The Federal Railroad Administration (FRA) has issued the Draft Environmental Impact Statement (EIS) for the proposed Dallas to Houston High Speed Rail (HSR) Project. The draft states that the Speed Railway will use the Japanese N00 Tokaido Shinkansen technology. The proposed system would connect the 240-miles between Dallas and Houston.
The Draft EIS documents attempt to describe the FRA’s evaluation of the possible environmental impacts of the Project and recommends a preferred alternative from among six Build Alternatives between Dallas and Houston. The FRA will hold 10 public hearings in January and February 2018. The counties and dates of these public hearings are listed as such:
In May of 2017, the voters of San Antonio approved the six propositions of the $850 million bonds offered by San Antonio. The bonds will be used to invest in the infrastructure of the city, such as sidewalks, parks, drainage improvements, and roads. One of the projects will include improvements to the Broadway corridor, renovating the Hemisfair street grid, as well as some pedestrian bridges near Hardberger Park. The Hemisfair Park Streets projects will reconstruct Hemisfair boulevard and is expected to begin construction in June of 2019. Broadway Street Corridor is also expected to undergo improvements thanks to the approved bonds, with construction beginning in December of 2018.
South Bexar County will also benefit from the city’s approved bonds. Highland Oaks roads will undergo significant construction improvements. Eight streets will be constructed. They will have 12-foot lanes, with 4-foot paved shoulders. The engineer for the project predicts that the road construction project should be completed by fall of 2019.
In 2014, Texas Department of Transportation proposed the construction of a six-lane frontage road system between I-35E and I-45 through Dallas and Ellis Counties, Texas. The project will be constructed in three phases and TxDot will begin engineering and environmental studies for the section of Loop 9 from I-35 to I-45 (Corridor B) first. According to the TxDot, this initial section is approximately 9.5 miles in length and is expected to cost about $710 million.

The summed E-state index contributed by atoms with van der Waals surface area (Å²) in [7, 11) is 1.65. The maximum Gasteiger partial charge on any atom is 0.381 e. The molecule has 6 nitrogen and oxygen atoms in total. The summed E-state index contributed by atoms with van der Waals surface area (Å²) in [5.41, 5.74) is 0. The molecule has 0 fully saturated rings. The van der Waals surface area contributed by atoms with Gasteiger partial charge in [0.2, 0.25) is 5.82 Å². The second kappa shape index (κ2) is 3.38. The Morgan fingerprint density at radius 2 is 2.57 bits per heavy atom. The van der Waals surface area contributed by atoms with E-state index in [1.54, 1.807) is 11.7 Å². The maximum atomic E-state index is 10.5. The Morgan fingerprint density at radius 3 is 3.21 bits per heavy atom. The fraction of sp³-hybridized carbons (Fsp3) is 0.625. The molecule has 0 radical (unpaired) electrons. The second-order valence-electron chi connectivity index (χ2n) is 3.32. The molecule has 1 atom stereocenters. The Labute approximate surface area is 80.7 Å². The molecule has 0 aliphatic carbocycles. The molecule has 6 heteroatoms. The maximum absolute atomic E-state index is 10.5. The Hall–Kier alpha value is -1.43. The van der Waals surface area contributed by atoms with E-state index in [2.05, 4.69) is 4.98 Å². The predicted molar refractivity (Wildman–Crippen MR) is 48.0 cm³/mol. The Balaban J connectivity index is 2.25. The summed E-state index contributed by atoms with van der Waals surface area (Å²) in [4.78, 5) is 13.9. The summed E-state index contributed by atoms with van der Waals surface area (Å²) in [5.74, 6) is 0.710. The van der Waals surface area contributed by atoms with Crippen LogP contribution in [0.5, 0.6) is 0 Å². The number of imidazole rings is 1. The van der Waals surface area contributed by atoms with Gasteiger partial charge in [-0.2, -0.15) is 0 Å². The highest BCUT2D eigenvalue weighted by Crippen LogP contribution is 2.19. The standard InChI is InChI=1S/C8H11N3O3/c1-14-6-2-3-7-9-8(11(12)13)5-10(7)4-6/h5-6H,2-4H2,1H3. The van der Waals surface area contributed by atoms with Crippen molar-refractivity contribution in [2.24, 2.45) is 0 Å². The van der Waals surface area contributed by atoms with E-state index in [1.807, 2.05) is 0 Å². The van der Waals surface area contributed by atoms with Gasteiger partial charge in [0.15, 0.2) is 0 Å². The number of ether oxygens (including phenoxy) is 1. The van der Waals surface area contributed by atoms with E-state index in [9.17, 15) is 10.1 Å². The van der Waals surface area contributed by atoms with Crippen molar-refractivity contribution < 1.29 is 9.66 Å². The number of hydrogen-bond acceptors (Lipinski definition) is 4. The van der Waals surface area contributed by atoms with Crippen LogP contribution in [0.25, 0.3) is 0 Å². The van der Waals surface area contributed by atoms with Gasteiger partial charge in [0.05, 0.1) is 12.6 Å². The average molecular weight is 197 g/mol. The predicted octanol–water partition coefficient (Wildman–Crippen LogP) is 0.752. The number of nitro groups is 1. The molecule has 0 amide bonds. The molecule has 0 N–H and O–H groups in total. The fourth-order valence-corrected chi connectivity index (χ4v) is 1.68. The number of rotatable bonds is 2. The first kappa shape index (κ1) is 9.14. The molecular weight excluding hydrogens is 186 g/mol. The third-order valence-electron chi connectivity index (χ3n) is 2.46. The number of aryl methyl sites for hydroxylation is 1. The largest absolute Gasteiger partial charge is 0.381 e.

Various public meetings have been held regarding Loop 9. A typical right-of-way for the Loop 9 project would vary from approximately 384 to 548 feet in width. Currently, TxDot predicts that due to the right-of-way acquisitions there will be at least 25 residential areas displacements, 7 commercial displacements and 68 other facilities such as carports, storage sheds, etc. displaced by the new frontage road. According to our records, TxDot has not yet finalized the route and those who will be affected. This is an ongoing project, and TxDot predicts that Phase 1 could be completed by spring of 2022.
Entergy Texas has plans for new transmission line in Montgomery and Walker Counties, Texas. Entergy has begun the filing process with the Public Utility Commission of Texas. This line is part of the Western Regional Economic Project designed to help support population growth in Texas. The new 230 kV transmission line is expected to be constructed by mid-2020 between the Lewis Creek Substation near Willis, Texas with one of the endpoints as either: A new Rocky Creek Substation west of Huntsville, Texas or a new Quarry Substation north of Huntsville, Texas. The new Rocky Creek or Quarry to Lewis Creek will require approval from the Public Utility Commission of Texas through a Certificate of Convenience and Necessity application. Currently, they are still debating the route option. You can check the possible routes here.